If we translate the experience from the piano to the laser, we understand that laser emission/radiation is (probably) kept in phase by interaction with a stabilising half a period out-of-phase forcing corresponding to the soundboard, while leaving part of the emission to strong in-phase action on a target.

An alternative to quick hammer initiation is in-phase forcing over time, which requires a switch from input to output by half a period shift of the forcing.

We are also led to the idea that black body radiation, which is partially coherent, is kept in phase by interaction with a receiver/soundboard. Without receiver/soundboard there will be no radiation. It is thus meaningless to speak about black body radiation into some vacuous nothingness, which is often done based on a fiction of "photon" particles being spitted out from a body even without receiver, as physically meaningless as speaking into the desert.

## torsdag 28 juli 2016

### New Quantum Mechanics 10: Ionisation Energy

Below are sample computations of ground states for Li1+, C1+, Ne1+ and Na1+ showing good agreement with table data of first ionisation energies of 0.2, 0.4, 0.8 and 0.2, respectively.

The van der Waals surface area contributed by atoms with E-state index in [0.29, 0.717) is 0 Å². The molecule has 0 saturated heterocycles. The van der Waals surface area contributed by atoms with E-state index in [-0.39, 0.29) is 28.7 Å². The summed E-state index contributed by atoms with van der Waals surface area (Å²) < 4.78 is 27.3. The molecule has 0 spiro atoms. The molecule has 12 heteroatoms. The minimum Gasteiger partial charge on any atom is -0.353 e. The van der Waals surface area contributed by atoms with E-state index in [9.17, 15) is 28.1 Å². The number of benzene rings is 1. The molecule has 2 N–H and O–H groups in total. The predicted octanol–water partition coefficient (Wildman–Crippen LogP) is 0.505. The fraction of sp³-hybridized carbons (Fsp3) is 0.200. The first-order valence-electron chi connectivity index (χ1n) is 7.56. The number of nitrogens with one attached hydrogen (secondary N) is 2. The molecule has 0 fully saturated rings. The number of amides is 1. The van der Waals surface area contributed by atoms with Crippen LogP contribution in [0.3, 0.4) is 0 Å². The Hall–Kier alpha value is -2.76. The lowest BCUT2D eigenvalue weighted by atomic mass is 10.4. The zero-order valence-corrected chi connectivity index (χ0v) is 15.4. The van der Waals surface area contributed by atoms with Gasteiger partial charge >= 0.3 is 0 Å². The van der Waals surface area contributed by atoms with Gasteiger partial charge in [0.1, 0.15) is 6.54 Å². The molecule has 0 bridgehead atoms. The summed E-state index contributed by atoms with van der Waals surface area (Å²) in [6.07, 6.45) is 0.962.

Note that computation of first ionisation energy is delicate, since it represents a small fraction of total energy.

## onsdag 27 juli 2016

### New Quantum Mechanics 9: Alkaline (Earth) Metals

The result presentation continues below with alkaline and alkaline earth metals Na (2-8-1), Mg (2-8-2), K (2-8-8-1), Ca (2-8-8-2),  Rb (2-8-18-8-1), Sr (2-8-18-8-2), Cs (2-8-18-18-8-1) and Ba (2-8-18-18-8-2):

### New Quantum Mechanics 8: Noble Gases Atoms 18, 36, 54 and 86

The presentation of computational results continues below with the noble gases Ar (2-8-8), Kr (2-8-18-8), Xe (2-8-18-18-8) and Rn (2-8-18-32-18-8) with the shell structure indicated.

Again we see good agreement of ground state energy with NIST data, and we notice nearly equal energy in fully filled shells.